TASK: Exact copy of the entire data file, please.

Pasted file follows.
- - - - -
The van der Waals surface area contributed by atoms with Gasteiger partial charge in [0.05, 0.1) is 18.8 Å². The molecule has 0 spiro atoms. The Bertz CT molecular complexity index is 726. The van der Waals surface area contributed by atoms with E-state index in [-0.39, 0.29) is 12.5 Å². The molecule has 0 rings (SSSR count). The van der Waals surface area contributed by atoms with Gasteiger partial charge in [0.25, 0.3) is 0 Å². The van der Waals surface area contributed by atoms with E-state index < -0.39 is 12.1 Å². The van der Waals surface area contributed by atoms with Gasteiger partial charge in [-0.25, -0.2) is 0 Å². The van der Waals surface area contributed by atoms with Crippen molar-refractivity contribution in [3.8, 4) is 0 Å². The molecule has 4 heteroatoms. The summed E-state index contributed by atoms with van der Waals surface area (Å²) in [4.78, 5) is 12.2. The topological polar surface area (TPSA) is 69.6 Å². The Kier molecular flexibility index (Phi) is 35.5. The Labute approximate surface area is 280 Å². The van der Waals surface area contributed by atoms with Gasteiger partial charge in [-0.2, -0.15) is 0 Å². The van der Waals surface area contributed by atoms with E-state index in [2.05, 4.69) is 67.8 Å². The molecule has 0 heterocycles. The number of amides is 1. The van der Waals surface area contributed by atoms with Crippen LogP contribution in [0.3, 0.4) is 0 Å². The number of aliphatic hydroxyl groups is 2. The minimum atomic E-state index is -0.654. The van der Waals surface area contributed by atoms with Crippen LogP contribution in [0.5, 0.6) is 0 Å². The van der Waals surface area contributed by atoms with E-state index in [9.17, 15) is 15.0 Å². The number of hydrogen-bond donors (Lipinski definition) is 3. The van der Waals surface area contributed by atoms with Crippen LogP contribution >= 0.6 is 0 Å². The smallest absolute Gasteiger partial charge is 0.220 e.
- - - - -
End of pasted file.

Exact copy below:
The van der Waals surface area contributed by atoms with Gasteiger partial charge in [0.05, 0.1) is 18.8 Å². The molecule has 0 spiro atoms. The Bertz CT molecular complexity index is 726. The van der Waals surface area contributed by atoms with E-state index in [-0.39, 0.29) is 12.5 Å². The molecule has 0 rings (SSSR count). The van der Waals surface area contributed by atoms with Gasteiger partial charge in [0.25, 0.3) is 0 Å². The van der Waals surface area contributed by atoms with E-state index < -0.39 is 12.1 Å². The van der Waals surface area contributed by atoms with Gasteiger partial charge in [-0.25, -0.2) is 0 Å². The van der Waals surface area contributed by atoms with Crippen molar-refractivity contribution in [3.8, 4) is 0 Å². The molecule has 4 heteroatoms. The summed E-state index contributed by atoms with van der Waals surface area (Å²) in [4.78, 5) is 12.2. The topological polar surface area (TPSA) is 69.6 Å². The Kier molecular flexibility index (Phi) is 35.5. The Labute approximate surface area is 280 Å². The van der Waals surface area contributed by atoms with Gasteiger partial charge in [-0.2, -0.15) is 0 Å². The van der Waals surface area contributed by atoms with E-state index in [2.05, 4.69) is 67.8 Å². The molecule has 0 heterocycles. The number of amides is 1. The van der Waals surface area contributed by atoms with Crippen LogP contribution in [0.3, 0.4) is 0 Å². The number of aliphatic hydroxyl groups is 2. The minimum atomic E-state index is -0.654. The van der Waals surface area contributed by atoms with Crippen LogP contribution in [0.5, 0.6) is 0 Å². The van der Waals surface area contributed by atoms with E-state index in [9.17, 15) is 15.0 Å². The number of hydrogen-bond donors (Lipinski definition) is 3. The van der Waals surface area contributed by atoms with Crippen LogP contribution >= 0.6 is 0 Å². The smallest absolute Gasteiger partial charge is 0.220 e.